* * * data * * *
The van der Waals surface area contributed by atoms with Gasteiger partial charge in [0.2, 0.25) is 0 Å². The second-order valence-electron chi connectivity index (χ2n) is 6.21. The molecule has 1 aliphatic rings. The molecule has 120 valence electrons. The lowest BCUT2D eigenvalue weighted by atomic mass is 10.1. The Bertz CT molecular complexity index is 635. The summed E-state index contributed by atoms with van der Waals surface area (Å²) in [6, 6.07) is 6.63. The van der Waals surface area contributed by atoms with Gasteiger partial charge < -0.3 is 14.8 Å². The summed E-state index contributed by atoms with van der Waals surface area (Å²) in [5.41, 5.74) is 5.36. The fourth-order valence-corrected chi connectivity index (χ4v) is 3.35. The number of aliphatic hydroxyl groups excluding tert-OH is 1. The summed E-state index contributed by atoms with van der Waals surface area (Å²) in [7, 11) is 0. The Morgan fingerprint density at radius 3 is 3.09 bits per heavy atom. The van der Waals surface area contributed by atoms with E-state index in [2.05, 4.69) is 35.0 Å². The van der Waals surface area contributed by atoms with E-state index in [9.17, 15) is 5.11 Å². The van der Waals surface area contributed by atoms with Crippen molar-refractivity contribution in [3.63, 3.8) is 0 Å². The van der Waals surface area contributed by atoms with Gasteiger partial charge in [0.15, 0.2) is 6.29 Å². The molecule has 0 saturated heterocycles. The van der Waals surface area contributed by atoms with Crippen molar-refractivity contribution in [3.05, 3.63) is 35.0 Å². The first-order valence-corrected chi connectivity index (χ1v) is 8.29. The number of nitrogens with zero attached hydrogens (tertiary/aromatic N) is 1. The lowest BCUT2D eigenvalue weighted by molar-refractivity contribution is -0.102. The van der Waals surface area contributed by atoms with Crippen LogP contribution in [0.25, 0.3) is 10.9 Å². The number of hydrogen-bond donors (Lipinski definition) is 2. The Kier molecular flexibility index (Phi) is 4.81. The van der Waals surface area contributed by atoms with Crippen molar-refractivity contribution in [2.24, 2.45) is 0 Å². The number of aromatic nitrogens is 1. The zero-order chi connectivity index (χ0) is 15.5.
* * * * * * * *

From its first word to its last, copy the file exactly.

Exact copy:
The van der Waals surface area contributed by atoms with Gasteiger partial charge in [0.2, 0.25) is 0 Å². The second-order valence-electron chi connectivity index (χ2n) is 6.21. The molecule has 1 aliphatic rings. The molecule has 120 valence electrons. The lowest BCUT2D eigenvalue weighted by atomic mass is 10.1. The Bertz CT molecular complexity index is 635. The summed E-state index contributed by atoms with van der Waals surface area (Å²) in [6, 6.07) is 6.63. The van der Waals surface area contributed by atoms with Gasteiger partial charge < -0.3 is 14.8 Å². The summed E-state index contributed by atoms with van der Waals surface area (Å²) in [5.41, 5.74) is 5.36. The fourth-order valence-corrected chi connectivity index (χ4v) is 3.35. The number of aliphatic hydroxyl groups excluding tert-OH is 1. The summed E-state index contributed by atoms with van der Waals surface area (Å²) in [7, 11) is 0. The Morgan fingerprint density at radius 3 is 3.09 bits per heavy atom. The van der Waals surface area contributed by atoms with E-state index in [2.05, 4.69) is 35.0 Å². The van der Waals surface area contributed by atoms with E-state index in [9.17, 15) is 5.11 Å². The van der Waals surface area contributed by atoms with Crippen molar-refractivity contribution in [3.63, 3.8) is 0 Å². The van der Waals surface area contributed by atoms with Gasteiger partial charge in [0.15, 0.2) is 6.29 Å². The molecule has 0 saturated heterocycles. The van der Waals surface area contributed by atoms with Crippen molar-refractivity contribution in [3.05, 3.63) is 35.0 Å². The first-order valence-corrected chi connectivity index (χ1v) is 8.29. The number of nitrogens with zero attached hydrogens (tertiary/aromatic N) is 1. The lowest BCUT2D eigenvalue weighted by molar-refractivity contribution is -0.102. The van der Waals surface area contributed by atoms with Crippen LogP contribution in [0.25, 0.3) is 10.9 Å². The number of hydrogen-bond donors (Lipinski definition) is 2. The Kier molecular flexibility index (Phi) is 4.81. The van der Waals surface area contributed by atoms with Crippen molar-refractivity contribution in [2.24, 2.45) is 0 Å². The number of aromatic nitrogens is 1. The zero-order chi connectivity index (χ0) is 15.5.